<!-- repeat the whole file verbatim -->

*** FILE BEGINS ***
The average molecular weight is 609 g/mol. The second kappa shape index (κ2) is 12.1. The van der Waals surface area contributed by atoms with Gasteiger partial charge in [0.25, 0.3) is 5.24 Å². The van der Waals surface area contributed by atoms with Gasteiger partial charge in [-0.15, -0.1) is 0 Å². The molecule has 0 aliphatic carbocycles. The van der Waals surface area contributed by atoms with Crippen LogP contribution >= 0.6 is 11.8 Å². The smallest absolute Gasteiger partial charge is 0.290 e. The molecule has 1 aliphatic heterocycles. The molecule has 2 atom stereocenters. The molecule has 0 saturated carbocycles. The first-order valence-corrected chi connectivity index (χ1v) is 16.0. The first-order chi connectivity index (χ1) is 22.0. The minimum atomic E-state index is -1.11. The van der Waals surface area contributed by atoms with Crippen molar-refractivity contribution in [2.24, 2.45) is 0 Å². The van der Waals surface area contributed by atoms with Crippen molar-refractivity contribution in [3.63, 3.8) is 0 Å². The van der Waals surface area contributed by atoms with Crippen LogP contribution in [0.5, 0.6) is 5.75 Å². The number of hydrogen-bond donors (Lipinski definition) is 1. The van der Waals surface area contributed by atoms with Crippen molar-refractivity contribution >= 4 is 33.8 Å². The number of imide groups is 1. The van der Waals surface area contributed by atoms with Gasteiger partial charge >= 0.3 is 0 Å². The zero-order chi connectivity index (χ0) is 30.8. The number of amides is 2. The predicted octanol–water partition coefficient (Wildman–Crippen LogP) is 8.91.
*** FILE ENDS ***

The average molecular weight is 609 g/mol. The second kappa shape index (κ2) is 12.1. The van der Waals surface area contributed by atoms with Gasteiger partial charge in [0.25, 0.3) is 5.24 Å². The van der Waals surface area contributed by atoms with Gasteiger partial charge in [-0.15, -0.1) is 0 Å². The molecule has 0 aliphatic carbocycles. The van der Waals surface area contributed by atoms with Crippen LogP contribution >= 0.6 is 11.8 Å². The smallest absolute Gasteiger partial charge is 0.290 e. The molecule has 1 aliphatic heterocycles. The molecule has 2 atom stereocenters. The molecule has 0 saturated carbocycles. The first-order valence-corrected chi connectivity index (χ1v) is 16.0. The first-order chi connectivity index (χ1) is 22.0. The minimum atomic E-state index is -1.11. The van der Waals surface area contributed by atoms with Crippen molar-refractivity contribution in [2.24, 2.45) is 0 Å². The van der Waals surface area contributed by atoms with Crippen molar-refractivity contribution in [3.63, 3.8) is 0 Å². The van der Waals surface area contributed by atoms with Crippen LogP contribution in [0.5, 0.6) is 5.75 Å². The number of hydrogen-bond donors (Lipinski definition) is 1. The van der Waals surface area contributed by atoms with Crippen molar-refractivity contribution >= 4 is 33.8 Å². The number of imide groups is 1. The van der Waals surface area contributed by atoms with Gasteiger partial charge >= 0.3 is 0 Å². The zero-order chi connectivity index (χ0) is 30.8. The number of amides is 2. The predicted octanol–water partition coefficient (Wildman–Crippen LogP) is 8.91.